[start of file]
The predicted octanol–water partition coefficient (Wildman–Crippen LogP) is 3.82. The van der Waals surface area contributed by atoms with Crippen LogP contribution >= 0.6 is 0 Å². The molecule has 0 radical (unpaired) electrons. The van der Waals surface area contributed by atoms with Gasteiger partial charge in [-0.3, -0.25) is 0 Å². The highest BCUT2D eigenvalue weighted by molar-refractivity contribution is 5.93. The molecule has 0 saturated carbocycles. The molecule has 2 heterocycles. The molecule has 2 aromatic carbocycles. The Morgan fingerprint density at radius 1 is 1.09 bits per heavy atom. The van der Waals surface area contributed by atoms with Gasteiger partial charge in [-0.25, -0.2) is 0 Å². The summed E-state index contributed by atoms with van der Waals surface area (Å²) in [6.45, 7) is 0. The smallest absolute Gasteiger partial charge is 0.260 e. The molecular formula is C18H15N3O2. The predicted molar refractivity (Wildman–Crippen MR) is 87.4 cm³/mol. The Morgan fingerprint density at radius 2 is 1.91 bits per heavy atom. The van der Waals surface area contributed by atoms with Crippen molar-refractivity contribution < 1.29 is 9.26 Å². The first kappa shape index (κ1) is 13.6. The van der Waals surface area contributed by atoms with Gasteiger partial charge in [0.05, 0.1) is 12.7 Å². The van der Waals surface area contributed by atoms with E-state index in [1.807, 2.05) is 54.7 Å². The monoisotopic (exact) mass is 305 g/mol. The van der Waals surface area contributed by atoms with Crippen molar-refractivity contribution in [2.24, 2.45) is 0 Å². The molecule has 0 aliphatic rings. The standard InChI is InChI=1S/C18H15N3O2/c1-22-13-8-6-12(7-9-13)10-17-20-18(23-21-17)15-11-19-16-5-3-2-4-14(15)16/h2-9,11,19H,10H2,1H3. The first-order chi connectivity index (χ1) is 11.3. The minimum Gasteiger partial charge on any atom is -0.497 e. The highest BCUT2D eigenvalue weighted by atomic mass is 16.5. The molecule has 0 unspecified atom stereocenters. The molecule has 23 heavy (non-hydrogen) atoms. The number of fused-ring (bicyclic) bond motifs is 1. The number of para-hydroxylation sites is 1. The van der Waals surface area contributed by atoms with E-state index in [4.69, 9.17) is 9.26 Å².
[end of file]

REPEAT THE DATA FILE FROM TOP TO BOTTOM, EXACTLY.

The predicted octanol–water partition coefficient (Wildman–Crippen LogP) is 3.82. The van der Waals surface area contributed by atoms with Crippen LogP contribution >= 0.6 is 0 Å². The molecule has 0 radical (unpaired) electrons. The van der Waals surface area contributed by atoms with Gasteiger partial charge in [-0.3, -0.25) is 0 Å². The highest BCUT2D eigenvalue weighted by molar-refractivity contribution is 5.93. The molecule has 0 saturated carbocycles. The molecule has 2 heterocycles. The molecule has 2 aromatic carbocycles. The Morgan fingerprint density at radius 1 is 1.09 bits per heavy atom. The van der Waals surface area contributed by atoms with Gasteiger partial charge in [-0.25, -0.2) is 0 Å². The summed E-state index contributed by atoms with van der Waals surface area (Å²) in [6.45, 7) is 0. The smallest absolute Gasteiger partial charge is 0.260 e. The molecular formula is C18H15N3O2. The predicted molar refractivity (Wildman–Crippen MR) is 87.4 cm³/mol. The Morgan fingerprint density at radius 2 is 1.91 bits per heavy atom. The van der Waals surface area contributed by atoms with Crippen molar-refractivity contribution < 1.29 is 9.26 Å². The first kappa shape index (κ1) is 13.6. The van der Waals surface area contributed by atoms with Gasteiger partial charge in [0.05, 0.1) is 12.7 Å². The van der Waals surface area contributed by atoms with E-state index in [1.807, 2.05) is 54.7 Å². The monoisotopic (exact) mass is 305 g/mol. The van der Waals surface area contributed by atoms with Crippen molar-refractivity contribution in [2.24, 2.45) is 0 Å². The molecule has 0 aliphatic rings. The standard InChI is InChI=1S/C18H15N3O2/c1-22-13-8-6-12(7-9-13)10-17-20-18(23-21-17)15-11-19-16-5-3-2-4-14(15)16/h2-9,11,19H,10H2,1H3. The first-order chi connectivity index (χ1) is 11.3. The minimum Gasteiger partial charge on any atom is -0.497 e. The highest BCUT2D eigenvalue weighted by atomic mass is 16.5. The molecule has 0 unspecified atom stereocenters. The molecule has 23 heavy (non-hydrogen) atoms. The number of fused-ring (bicyclic) bond motifs is 1. The number of para-hydroxylation sites is 1. The van der Waals surface area contributed by atoms with E-state index in [4.69, 9.17) is 9.26 Å².